Adult patients with pulmonary arterial hypertension (PAH) who were also obese had worse disease-specific health-related quality of life compared to patients of normal weight, according to study results published in the journal Annals of the American Thoracic Society.

Results from the Medical Outcome Study Short Form-12 and emPHasis-10 questionnaires were used to evaluate health-related quality of life in a large multicenter prospective cohort of adult patients with PAH. The study participants were divided based on body weight and results were compared between groups.

Of the 767 participants with PAH, the mean age was 57 years, and approximately 75% were women. Additionally, 33% of the 767 participants were considered overweight and 40% were considered obese based on body mass index (BMI). When health-related quality of life was compared between groups, both patients who were overweight and obese had higher baseline emPHasis-10 scores, corresponding to worse health-related quality of life. These effects persisted over time (P <.001).

“Overweight and obese patients had a trend towards increased incidence rates for hospitalizations when compared to normal weight individuals,” the study authors wrote. “Despite this, overweight and obese individuals had better overall transplant-free survival as compared to the normal weight patients, consistent with an ‘obesity paradox’ in PAH.”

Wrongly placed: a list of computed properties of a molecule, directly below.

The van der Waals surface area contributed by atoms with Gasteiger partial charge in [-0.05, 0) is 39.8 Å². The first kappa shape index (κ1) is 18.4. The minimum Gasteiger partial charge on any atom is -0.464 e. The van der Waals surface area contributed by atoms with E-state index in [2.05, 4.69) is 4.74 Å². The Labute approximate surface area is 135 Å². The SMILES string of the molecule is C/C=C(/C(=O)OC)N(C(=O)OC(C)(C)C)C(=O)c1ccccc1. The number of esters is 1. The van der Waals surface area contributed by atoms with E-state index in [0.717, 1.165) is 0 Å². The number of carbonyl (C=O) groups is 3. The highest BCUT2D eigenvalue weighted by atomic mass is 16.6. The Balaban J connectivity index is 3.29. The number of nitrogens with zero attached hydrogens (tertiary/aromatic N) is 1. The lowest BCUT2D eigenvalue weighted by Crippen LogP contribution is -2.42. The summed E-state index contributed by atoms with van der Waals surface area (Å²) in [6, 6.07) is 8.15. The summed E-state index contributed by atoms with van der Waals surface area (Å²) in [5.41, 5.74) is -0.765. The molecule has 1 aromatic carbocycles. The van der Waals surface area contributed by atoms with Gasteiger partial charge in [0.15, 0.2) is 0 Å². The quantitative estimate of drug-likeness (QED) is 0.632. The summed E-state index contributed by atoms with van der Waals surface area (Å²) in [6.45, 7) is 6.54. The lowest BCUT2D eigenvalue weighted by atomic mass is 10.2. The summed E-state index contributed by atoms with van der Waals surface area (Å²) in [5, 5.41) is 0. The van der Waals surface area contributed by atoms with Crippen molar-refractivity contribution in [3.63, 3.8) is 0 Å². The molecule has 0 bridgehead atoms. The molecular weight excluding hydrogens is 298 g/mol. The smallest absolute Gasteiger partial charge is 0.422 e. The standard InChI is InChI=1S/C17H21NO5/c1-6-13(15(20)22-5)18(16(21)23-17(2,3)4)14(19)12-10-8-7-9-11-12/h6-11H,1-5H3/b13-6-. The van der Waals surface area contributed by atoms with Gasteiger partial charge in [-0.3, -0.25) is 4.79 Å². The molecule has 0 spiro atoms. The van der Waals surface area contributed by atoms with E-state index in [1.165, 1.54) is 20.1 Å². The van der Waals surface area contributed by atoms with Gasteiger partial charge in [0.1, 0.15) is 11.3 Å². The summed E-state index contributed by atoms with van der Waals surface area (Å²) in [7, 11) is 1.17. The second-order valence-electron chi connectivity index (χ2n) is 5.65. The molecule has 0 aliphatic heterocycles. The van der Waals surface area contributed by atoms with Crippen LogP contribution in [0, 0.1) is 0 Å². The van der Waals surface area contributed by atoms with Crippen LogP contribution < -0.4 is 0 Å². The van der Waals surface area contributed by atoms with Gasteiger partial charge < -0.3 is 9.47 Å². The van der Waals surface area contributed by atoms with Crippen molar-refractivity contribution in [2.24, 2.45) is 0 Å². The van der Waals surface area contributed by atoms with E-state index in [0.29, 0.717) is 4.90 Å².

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The researchers added that further “deep phenotyping” of patients’ cardiometabolic risk profiles and fat distribution is needed to understand the underlying mechanism of these findings.

Reference

Min J, Feng R, Badesch D, et al; on behalf of the PHAR Investigators. Obesity in pulmonary arterial hypertension (PAH): the Pulmonary Hypertension Association Registry (PHAR). Ann Am Thorac Soc. Published online October 21, 2020. doi:10.1513/AnnalsATS.202006-612OC

This article originally appeared on Pulmonology Advisor